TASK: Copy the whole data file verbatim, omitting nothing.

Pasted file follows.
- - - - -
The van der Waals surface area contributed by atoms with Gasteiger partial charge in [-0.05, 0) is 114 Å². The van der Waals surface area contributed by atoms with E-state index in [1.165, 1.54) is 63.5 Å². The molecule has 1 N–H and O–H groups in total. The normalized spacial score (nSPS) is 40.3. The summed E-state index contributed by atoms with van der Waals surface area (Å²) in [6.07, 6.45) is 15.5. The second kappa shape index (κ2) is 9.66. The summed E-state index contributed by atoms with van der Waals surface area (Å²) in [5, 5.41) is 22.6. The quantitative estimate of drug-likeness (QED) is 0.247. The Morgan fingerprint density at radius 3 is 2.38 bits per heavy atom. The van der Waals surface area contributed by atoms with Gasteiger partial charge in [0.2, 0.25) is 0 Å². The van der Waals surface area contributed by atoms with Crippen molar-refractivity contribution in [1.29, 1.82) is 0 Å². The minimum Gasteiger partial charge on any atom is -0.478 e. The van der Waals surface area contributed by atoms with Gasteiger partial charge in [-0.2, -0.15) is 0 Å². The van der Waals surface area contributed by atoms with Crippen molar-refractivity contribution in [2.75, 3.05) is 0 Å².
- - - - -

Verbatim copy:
The van der Waals surface area contributed by atoms with Gasteiger partial charge in [-0.05, 0) is 114 Å². The van der Waals surface area contributed by atoms with E-state index in [1.165, 1.54) is 63.5 Å². The molecule has 1 N–H and O–H groups in total. The normalized spacial score (nSPS) is 40.3. The summed E-state index contributed by atoms with van der Waals surface area (Å²) in [6.07, 6.45) is 15.5. The second kappa shape index (κ2) is 9.66. The summed E-state index contributed by atoms with van der Waals surface area (Å²) in [5, 5.41) is 22.6. The quantitative estimate of drug-likeness (QED) is 0.247. The Morgan fingerprint density at radius 3 is 2.38 bits per heavy atom. The van der Waals surface area contributed by atoms with Gasteiger partial charge in [0.2, 0.25) is 0 Å². The van der Waals surface area contributed by atoms with Crippen molar-refractivity contribution in [1.29, 1.82) is 0 Å². The minimum Gasteiger partial charge on any atom is -0.478 e. The van der Waals surface area contributed by atoms with Gasteiger partial charge in [-0.2, -0.15) is 0 Å². The van der Waals surface area contributed by atoms with Crippen molar-refractivity contribution in [2.75, 3.05) is 0 Å².